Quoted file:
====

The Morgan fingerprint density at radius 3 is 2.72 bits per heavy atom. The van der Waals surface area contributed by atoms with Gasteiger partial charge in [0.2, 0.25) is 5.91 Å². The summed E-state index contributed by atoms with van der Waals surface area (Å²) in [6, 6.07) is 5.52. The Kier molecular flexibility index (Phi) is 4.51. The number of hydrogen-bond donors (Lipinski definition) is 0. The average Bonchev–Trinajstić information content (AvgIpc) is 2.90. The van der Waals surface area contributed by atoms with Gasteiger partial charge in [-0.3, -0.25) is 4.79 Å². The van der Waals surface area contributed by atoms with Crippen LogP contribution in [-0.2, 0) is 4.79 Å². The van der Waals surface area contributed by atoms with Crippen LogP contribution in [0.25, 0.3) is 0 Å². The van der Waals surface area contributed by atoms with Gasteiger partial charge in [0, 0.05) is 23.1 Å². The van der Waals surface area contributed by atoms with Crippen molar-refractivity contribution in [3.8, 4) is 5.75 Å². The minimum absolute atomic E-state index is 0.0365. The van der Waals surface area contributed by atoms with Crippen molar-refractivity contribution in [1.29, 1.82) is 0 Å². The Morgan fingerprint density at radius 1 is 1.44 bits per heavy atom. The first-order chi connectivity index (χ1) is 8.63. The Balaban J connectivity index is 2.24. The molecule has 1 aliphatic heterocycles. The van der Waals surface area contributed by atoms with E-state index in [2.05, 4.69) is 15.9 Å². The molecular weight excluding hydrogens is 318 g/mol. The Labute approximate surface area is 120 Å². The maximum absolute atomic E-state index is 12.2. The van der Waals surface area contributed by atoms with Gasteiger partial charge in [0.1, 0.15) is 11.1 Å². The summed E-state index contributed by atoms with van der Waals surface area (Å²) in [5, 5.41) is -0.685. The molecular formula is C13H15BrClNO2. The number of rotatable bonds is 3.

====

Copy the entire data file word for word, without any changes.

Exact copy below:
The Morgan fingerprint density at radius 3 is 2.72 bits per heavy atom. The van der Waals surface area contributed by atoms with Gasteiger partial charge in [0.2, 0.25) is 5.91 Å². The summed E-state index contributed by atoms with van der Waals surface area (Å²) in [6, 6.07) is 5.52. The Kier molecular flexibility index (Phi) is 4.51. The number of hydrogen-bond donors (Lipinski definition) is 0. The average Bonchev–Trinajstić information content (AvgIpc) is 2.90. The van der Waals surface area contributed by atoms with Gasteiger partial charge in [-0.3, -0.25) is 4.79 Å². The van der Waals surface area contributed by atoms with Crippen LogP contribution in [-0.2, 0) is 4.79 Å². The van der Waals surface area contributed by atoms with Crippen LogP contribution in [0.25, 0.3) is 0 Å². The van der Waals surface area contributed by atoms with Gasteiger partial charge in [0, 0.05) is 23.1 Å². The van der Waals surface area contributed by atoms with Crippen molar-refractivity contribution in [3.8, 4) is 5.75 Å². The minimum absolute atomic E-state index is 0.0365. The van der Waals surface area contributed by atoms with Crippen molar-refractivity contribution in [1.29, 1.82) is 0 Å². The Morgan fingerprint density at radius 1 is 1.44 bits per heavy atom. The first-order chi connectivity index (χ1) is 8.63. The Balaban J connectivity index is 2.24. The molecule has 1 aliphatic heterocycles. The van der Waals surface area contributed by atoms with E-state index in [2.05, 4.69) is 15.9 Å². The molecular weight excluding hydrogens is 318 g/mol. The Labute approximate surface area is 120 Å². The maximum absolute atomic E-state index is 12.2. The van der Waals surface area contributed by atoms with Gasteiger partial charge in [0.1, 0.15) is 11.1 Å². The summed E-state index contributed by atoms with van der Waals surface area (Å²) in [5, 5.41) is -0.685. The molecular formula is C13H15BrClNO2. The number of rotatable bonds is 3.